Russia sends S-400 missile defence systems to Serbia for military drill

Russia sends S-400 missile defence systems to Serbia for military drill
FILE PHOTO: S-400 missile air defence systems (front) drive during a rehearsal for a parade marking the anniversary of the victory over Nazi Germany in World War Two, in Red Square in central Moscow, Russia May 7, 2019. REUTERS/Shamil Zhumatov/File Photo -
Shamil Zhumatov(Reuters)
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MOSCOW/BELGRADE (Reuters) – Russia said on Thursday a division of its S-400 missile defence system would take part in a military drill in Serbia, underlining Moscow’s wish to keep a traditional ally on side even as Belgrade pursues links with NATO and the European Union.

It will be the first time that the sophisticated S-400s, together with a Pantsir missile battery, will be participating in military exercises abroad, Moscow’s Defence Ministry said in a statement.

For its part, Serbia’s Defence Ministry said the exercises – dubbed Slavic Shield 2019, aimed to simulate the “use of a joint (combat) group…in defending… against enemy reconnaissance and offensive actions”.

“Apart from anti-aircraft missile systems in use in the Serbian army, missile systems that are in use by the Russian Air Force will also be used” in the live-fire exercise set to run until Oct. 29, it said in a statement.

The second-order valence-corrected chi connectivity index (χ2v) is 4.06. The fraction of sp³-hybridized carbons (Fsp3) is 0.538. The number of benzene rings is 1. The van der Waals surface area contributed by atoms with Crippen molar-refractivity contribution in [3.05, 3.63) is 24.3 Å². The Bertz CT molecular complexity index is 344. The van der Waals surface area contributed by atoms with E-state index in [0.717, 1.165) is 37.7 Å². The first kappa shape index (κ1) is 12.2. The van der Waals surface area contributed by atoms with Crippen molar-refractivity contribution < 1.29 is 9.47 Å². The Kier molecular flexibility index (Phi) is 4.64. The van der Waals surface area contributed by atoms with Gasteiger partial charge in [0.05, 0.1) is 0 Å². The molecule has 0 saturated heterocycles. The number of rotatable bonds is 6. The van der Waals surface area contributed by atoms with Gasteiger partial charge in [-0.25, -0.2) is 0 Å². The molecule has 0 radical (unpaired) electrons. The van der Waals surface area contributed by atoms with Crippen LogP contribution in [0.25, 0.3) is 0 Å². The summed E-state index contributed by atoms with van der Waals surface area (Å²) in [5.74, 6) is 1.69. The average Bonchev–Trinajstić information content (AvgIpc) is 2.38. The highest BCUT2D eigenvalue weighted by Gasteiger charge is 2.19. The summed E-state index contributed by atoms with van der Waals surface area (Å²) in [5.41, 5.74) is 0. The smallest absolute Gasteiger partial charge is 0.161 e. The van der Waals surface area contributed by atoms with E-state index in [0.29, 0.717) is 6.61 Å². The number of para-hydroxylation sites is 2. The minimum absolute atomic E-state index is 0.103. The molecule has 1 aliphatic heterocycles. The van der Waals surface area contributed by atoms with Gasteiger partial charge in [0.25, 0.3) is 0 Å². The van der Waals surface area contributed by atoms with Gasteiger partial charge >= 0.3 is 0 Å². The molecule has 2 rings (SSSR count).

The exercises began on Wednesday but were not made public until Thursday.

Serbia declared military neutrality in 2006 and joined NATO’s Partnership for Peace program in 2015, though does not seek full membership in the U.S.-led alliance. It is also wants to open talks on EU membership.

But Russia is vying to keep fellow Orthodox Christian, Slavic Serbia within its sphere of geopolitical influence.

Serbia, whose military is based on ex-Soviet weapons technology, has procured MiG-29 fighter jets as well as helicopters, tanks and armoured personnel carriers from Russia in recent years.

The two countries have also boosted intelligence cooperation. On Wednesday, Sergey Naryshkin, head of Russia’s Foreign Intelligence Service (SVR), told Serbian state-run RTS TV that the two countries were performing “complex mutual operations” to protect their external interests.

Serbia has relied on Russia for support in its continued refusal to recognise the independence of its former southern province of Kosovo, which seceded in 2008 after a bloody guerrilla uprising. NATO peacekeepers remain in Kosovo.

Serbia also depends on Russia for natural gas supplies and the largest local oil company, Naftna Industrija Srbije, is majority-owned by Russia’s Gazprom.

(Reporting by Maria Kiselyova and Aleksandar Vasovic in Belgrade; Writing by Tom Balmforth; Editing by Mark Heinrich)

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